Kirsty started her career as a nursery nurse, and teaching assistant. She has completed training in Makaton and PECS to support youngsters with communicational special needs and completed a degree in Inclusive Studies and Disabilities. She also gained the Early Years Teaching status.

Autism is a disorder that affects many children, each in a unique way. A diagnosis can happen as early as 2 or 3 depending on signs and symptoms. The condition usually affects communication, behaviour and social skills. Children with autism may not have the same spoken language skills as their peers, and demonstrate limits on the language they use. Communication in other forms such as PECS or Makaton signs and symbols are techniques often used to support children with communication disabilities.

Kirsty met the twins when they attended the Pre-school where she was Deputy Manager. Their foster carer at the time was an older foster carer and the decision was made to find a younger fostering family for the twins.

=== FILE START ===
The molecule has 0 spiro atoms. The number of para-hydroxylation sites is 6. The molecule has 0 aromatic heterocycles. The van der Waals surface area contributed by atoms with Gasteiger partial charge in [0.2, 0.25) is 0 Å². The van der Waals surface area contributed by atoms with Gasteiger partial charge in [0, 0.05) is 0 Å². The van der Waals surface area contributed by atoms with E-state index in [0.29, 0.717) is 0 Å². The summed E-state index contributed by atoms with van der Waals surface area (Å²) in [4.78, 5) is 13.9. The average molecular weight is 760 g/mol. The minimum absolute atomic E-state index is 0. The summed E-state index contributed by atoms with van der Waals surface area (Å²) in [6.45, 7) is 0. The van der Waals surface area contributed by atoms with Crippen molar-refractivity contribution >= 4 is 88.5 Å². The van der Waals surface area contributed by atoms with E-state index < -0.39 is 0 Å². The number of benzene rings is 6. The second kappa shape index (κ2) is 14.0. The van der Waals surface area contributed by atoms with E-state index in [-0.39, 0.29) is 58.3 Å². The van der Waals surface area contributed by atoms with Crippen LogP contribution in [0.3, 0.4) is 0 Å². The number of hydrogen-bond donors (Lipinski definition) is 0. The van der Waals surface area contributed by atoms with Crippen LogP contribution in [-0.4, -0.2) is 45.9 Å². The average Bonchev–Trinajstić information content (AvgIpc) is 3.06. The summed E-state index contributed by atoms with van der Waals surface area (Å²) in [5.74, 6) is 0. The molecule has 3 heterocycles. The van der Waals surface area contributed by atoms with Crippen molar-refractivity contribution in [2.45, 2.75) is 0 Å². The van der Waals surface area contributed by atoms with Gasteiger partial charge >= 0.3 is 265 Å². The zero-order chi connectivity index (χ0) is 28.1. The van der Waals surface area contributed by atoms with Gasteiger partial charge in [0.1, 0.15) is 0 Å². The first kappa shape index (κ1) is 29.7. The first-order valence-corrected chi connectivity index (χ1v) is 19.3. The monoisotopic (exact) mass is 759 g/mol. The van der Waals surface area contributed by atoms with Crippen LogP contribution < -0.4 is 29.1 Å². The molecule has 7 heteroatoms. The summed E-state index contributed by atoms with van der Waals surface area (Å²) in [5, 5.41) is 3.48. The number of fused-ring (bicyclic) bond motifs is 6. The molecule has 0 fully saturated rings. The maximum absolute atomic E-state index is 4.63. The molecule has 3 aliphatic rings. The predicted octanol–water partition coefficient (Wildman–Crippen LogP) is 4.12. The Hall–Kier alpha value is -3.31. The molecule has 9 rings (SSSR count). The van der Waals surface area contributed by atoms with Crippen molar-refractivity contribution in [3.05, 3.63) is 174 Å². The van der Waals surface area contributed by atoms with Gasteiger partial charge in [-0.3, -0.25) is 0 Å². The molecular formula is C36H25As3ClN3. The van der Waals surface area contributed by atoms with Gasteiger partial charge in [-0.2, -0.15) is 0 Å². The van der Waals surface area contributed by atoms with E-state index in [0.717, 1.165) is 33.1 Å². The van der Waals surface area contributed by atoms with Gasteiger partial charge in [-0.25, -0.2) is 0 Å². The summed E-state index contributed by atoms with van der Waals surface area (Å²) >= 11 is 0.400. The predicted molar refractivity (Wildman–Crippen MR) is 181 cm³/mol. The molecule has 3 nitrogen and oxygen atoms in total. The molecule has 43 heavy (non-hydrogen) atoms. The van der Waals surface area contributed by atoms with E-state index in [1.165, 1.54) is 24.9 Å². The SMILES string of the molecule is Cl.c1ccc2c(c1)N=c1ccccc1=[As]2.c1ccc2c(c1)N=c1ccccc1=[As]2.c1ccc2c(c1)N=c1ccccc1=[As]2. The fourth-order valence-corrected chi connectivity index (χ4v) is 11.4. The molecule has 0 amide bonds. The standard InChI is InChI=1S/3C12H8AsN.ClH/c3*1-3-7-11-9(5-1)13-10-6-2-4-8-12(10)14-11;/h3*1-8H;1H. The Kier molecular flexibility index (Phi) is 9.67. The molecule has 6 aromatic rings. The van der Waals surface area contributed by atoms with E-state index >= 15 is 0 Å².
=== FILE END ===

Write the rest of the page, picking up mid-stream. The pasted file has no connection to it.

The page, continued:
Kirsty said; “When I knew the twins needed to move, it encouraged me to think about becoming a foster carer. I have developed lots of skills to support children who have autism, just like them. My brother is also autistic, so I already had a lot of experience of autism through living with him. In the back of my mind, I hoped that when I was approved I could foster the twins, and I was delighted when we were matched.”

Kirsty and her partner Martin, 28, support the twins together and offer them the life opportunities, support and care they need.  The previous foster carer has stayed in touch and is great support on days out.

Kirsty added: “ Their previous foster carer, Claire, has a fantastic bond with the twins. She had them from 6 months old and she is a really important part of their lives, we regularly meet up an enjoy days out with the twins together”.